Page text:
IT WAS the first building in Europe designed specifically for colour television. The problem, recalled one of its earliest occupants last night, was that hardly anyone knew how it worked.
The publication of a book celebrating the creation of Yorkshire Television and the county’s first home-grown production studio, half a century ago, stirred memories of a time when a band of pioneers who made up in enthusiasm what they lacked in experience, laboured in what had been a trouser factory to get the first programmes out to viewers.
But as they worked against the clock to meet the on-air deadline of July 29, 1968, fate, and the summer heat, conspired against them.
“It was a state-of-the-art building but on the Friday before we went on the air the new wiring overheated and caught fire, and burned out the control room,” remembered Graham Ironside, who had arrived at Kirkstall Road, Leeds, from the backwater of Grampian TV in Aberdeen just a few weeks earlier.
“Very few people had done TV before, and the fire meant there was absolutely no chance to rehearse anything,” he said.
The early editions of Calendar, one of the first programmes to be transmitted by the new franchise, were beset by technical problems as a result - and many viewers resented no longer seeing the familiar faces of Brian Trueman and Bill Grundy on the pan-northern news service from Granada that had preceded it.
“Our studio was just a place with a desk and a chair that was with it,” said Mr Ironside, who would later become the programme’s editor.
“The programme wasn’t doing very well at all and there was a serious question over its survival.”
It was an Oxford-educated academic who rode to its rescue. The future MP Austin Mitchell, a grammar school boy from Bradford, had been lecturing in New Zealand when he was recruited to YTV, and his populist style was instantly endearing - though not always with the station’s intellectual founding director of programmes, Donald Baverstock, who wanted to mould Calendar in the style of the BBC news magazines he had produced in the 1960s.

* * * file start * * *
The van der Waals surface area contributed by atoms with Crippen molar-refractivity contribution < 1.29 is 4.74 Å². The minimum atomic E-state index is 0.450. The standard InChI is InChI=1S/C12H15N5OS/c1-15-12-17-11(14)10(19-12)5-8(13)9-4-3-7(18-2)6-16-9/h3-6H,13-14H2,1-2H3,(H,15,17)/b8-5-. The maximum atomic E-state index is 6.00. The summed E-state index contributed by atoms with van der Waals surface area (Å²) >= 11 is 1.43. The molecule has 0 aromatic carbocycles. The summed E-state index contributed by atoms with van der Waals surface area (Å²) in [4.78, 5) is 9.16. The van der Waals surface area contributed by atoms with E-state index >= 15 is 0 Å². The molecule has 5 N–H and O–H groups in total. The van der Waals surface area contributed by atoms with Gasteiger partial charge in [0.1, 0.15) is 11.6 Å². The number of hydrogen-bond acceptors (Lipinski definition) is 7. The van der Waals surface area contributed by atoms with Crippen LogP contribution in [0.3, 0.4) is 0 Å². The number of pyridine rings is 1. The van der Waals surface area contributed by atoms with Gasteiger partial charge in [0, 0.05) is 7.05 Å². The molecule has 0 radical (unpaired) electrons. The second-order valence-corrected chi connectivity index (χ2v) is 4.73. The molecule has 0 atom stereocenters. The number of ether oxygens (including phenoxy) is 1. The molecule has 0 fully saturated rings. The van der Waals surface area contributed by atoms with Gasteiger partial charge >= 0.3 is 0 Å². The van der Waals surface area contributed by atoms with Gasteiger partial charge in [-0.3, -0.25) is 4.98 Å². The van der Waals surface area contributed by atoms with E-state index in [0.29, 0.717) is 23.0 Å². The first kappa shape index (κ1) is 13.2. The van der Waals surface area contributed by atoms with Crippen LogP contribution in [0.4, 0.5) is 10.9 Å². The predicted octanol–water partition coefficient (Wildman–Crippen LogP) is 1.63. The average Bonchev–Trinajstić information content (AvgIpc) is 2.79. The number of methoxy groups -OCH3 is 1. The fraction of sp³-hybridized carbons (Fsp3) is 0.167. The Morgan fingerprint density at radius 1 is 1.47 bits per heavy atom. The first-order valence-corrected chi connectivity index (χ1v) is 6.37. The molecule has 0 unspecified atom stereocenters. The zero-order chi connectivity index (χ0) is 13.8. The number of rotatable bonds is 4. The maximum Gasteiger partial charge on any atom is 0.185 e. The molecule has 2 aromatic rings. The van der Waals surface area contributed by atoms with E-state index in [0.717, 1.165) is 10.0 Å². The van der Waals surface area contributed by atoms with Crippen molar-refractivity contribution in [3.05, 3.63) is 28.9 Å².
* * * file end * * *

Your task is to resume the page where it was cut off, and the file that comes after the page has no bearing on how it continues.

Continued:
“Richard Whiteley to his dying day said that Austin saved Calendar,” Mr Ironside said.
The £25 coffee-table book, Heartbeat and Beyond, is comprised of reminiscences by producers and others who worked for YTV between 1968 and its absorption by its commercial rival, Granada, in the 1990s.
John Fairley, Yorkshire’s former director of programmes, said the first tip he had been given upon taking over the role was to sit next to Granada at the weekly meetings of programme controllers.
“That was bad advice,” he said. “It just made it easier for them to slip the knife between your ribs.”
He recalled: “We were very competitive in the sort of programmes that we could get on to the ITV network, and along with the bargaining came threats. They would say they wouldn’t take our programmes if we didn’t have theirs.”
YTV’s relationship with its southern neighbour, London Weekend Television, was more productive, and it at a meeting with them, in the jacuzzi on the roof of the Beverley Wilshire hotel in Los Angeles, that one of Yorkshire’s most enduring hits was conceived.
Mr Fairley and LWT’s controller, Greg Dyke, on a US buying trip, made a pact to create a new popular drama each, and the results, respectively, were London’s Burning and Heartbeat, the latter starring the former EastEnder Nick Berry, and Niamh Cusack as his young wife.
“We had the rights to Nicholas Rhea’s Country Constable books but what stimulated us was the knowledge that we could get the slots in the weekend schedule,” Mr Fairley said.
“So we made the constable’s wife a doctor and threw everything in including the kitchen sink to make it as popular as possible.
“I’m afraid I also made the delicate suggestion that we should see a little more of Niamh Cusack.”
Mr Fairley said his personal highlights of YTV’s half-century had been the unprecedented success of the David Jason drama, The Darling Buds of May, which introduced the ingénue Catherine Zeta Jones, and a campaigning documentary that helped to clear the names of four people convicted of the 1974 IRA pub bombings in Guildford, in which five people were killed.
IN Yorkshire Television’s heyday, programmes of every type were recorded in Leeds and on location around Yorkshire, and beamed to the nation.
Among its first stars were the urbane and oft-imitated interviewer Alan Whicker, who helped found the station, and Leonard Rossiter in the classic comedy, Rising Damp.
Its other entertainment shows included the long-running quiz 3-2-1, and dramas ranged from the popular Hadleigh to JB Priestley’s Good Companions.
The YTV studios are still in use as the base for its most enduring series, Emnmerdale.